Hospital dogs flown to El Paso to provide support to victims, first responders
Two specially-trained dogs were flown across Texas on Sunday, to offer their services to victims and first responders impacted by the mass shooting in El Paso, Texas.
The dogs, from the Methodist Healthcare System in San Antonio, are specially-trained to provide help to people experiencing grief, stress and trauma.
“The rate of suicides by first resonders — firefighters, paramedics, law enforcement — has escalated from one every seven days to one a day,” Methodist Health Systems said in a press release.
“These dogs can reach places in the heart no human can.”
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According to the hospital, the facility dogs are trained to a higher level than therapy dogs.
“You will actually see them head straight for a person that’s displaying the most distress,” one of the dogs’ handlers, Lee Stanphill told ABC 7.
“It’s pretty amazing to watch and it also just lightens everybody’s spirits generally,” he said.
In a Facebook post Sunday morning, the Methodist Healthcare System said Rudy and Chanel were headed to El Paso to “spread some love at Del Sol, and to visit first responders.”
A subsequent Facebook post on Sunday afternoon said the dogs had landed in El Paso, and were hard at work.
“They are already providing their unconditional love and support to first responders helping them cope through this traumatic time,” the post reads.
According to the press release, the dogs will be staying in El Paso for several days and will visit multiple first responder stations, as well as hospitals in the city.
On Saturday, a gunman opened fire inside of a Walmart in El Paso, Texas, killing 22 people and injuring 24.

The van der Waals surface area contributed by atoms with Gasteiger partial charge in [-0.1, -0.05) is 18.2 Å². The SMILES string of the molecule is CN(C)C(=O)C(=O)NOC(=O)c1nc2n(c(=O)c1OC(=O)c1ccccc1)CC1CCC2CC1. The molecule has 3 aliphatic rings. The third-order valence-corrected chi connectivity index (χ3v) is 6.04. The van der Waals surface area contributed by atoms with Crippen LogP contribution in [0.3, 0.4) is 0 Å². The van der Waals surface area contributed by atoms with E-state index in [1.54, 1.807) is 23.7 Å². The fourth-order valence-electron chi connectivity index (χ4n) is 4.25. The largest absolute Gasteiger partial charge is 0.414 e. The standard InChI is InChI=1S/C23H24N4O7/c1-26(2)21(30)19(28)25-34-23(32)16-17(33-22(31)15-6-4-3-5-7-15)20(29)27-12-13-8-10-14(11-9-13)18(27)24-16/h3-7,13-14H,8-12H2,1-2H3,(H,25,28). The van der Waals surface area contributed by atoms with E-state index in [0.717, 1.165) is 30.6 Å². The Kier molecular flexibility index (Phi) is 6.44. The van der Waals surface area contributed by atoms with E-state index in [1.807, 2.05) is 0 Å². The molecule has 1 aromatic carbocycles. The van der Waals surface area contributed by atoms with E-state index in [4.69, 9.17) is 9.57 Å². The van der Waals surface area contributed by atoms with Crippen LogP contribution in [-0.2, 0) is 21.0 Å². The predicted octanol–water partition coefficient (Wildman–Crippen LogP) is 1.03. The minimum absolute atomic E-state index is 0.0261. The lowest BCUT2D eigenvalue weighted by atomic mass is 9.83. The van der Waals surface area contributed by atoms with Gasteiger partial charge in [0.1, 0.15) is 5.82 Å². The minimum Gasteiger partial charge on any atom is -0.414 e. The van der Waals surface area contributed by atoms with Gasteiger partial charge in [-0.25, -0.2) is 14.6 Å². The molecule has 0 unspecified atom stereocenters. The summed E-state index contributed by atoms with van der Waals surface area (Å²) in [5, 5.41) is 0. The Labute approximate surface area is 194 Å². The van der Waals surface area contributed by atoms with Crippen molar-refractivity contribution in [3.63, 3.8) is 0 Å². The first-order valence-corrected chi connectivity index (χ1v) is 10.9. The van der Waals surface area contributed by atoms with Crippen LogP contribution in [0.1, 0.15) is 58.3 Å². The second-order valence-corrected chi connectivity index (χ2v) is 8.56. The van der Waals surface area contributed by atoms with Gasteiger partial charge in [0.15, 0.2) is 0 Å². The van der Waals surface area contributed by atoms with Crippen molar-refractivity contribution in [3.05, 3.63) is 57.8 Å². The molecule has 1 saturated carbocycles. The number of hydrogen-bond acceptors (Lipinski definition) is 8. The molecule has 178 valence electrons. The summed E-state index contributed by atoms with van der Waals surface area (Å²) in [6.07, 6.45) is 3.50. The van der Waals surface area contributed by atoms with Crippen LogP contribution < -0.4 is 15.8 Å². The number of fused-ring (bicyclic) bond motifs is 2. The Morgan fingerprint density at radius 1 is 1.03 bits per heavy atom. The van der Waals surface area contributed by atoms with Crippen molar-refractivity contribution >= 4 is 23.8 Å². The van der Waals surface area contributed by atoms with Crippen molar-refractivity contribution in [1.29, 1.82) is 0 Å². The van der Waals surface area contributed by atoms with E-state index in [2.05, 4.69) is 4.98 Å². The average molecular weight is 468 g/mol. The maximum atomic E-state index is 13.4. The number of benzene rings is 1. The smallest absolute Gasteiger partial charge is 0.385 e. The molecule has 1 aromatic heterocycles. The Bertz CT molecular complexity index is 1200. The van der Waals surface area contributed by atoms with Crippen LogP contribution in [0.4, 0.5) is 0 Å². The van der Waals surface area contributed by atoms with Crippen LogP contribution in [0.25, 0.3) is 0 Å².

Police say the incident is being investigated as an act of domestic terrorism.
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Hours later, nine people were killed in a shooting outside of a popular bar in Dayton, Ohio. Twenty-seven people were injured as a result of the incident.
The weekend shootings were the 21st and 22nd mass killings of 2019 in the U.S., according to the AP/USA Today/Northeastern University mass murder database that tracks homicides with four or more people killed — not including the offender.
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In a speech from the White House on Monday, U.S. President Donald Trump condemned the shootings as “barbaric” attacks and crimes “against all humanity.”
During the address, Trump vowed to act with “urgent resolve” in the wake of the shootings, and called for bipartisanship.
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“We must seek real, bipartisan solutions,” Trump said. “We have to do that in a bipartisan manner that will truly make America safer and better for all.”
He said he wanted legislation providing “strong background checks” for gun users, though he has reneged on previous promises after mass attacks. He offered few details.
Trump is scheduled to visit El Paso on Wednesday.
— With files from the Associated Press
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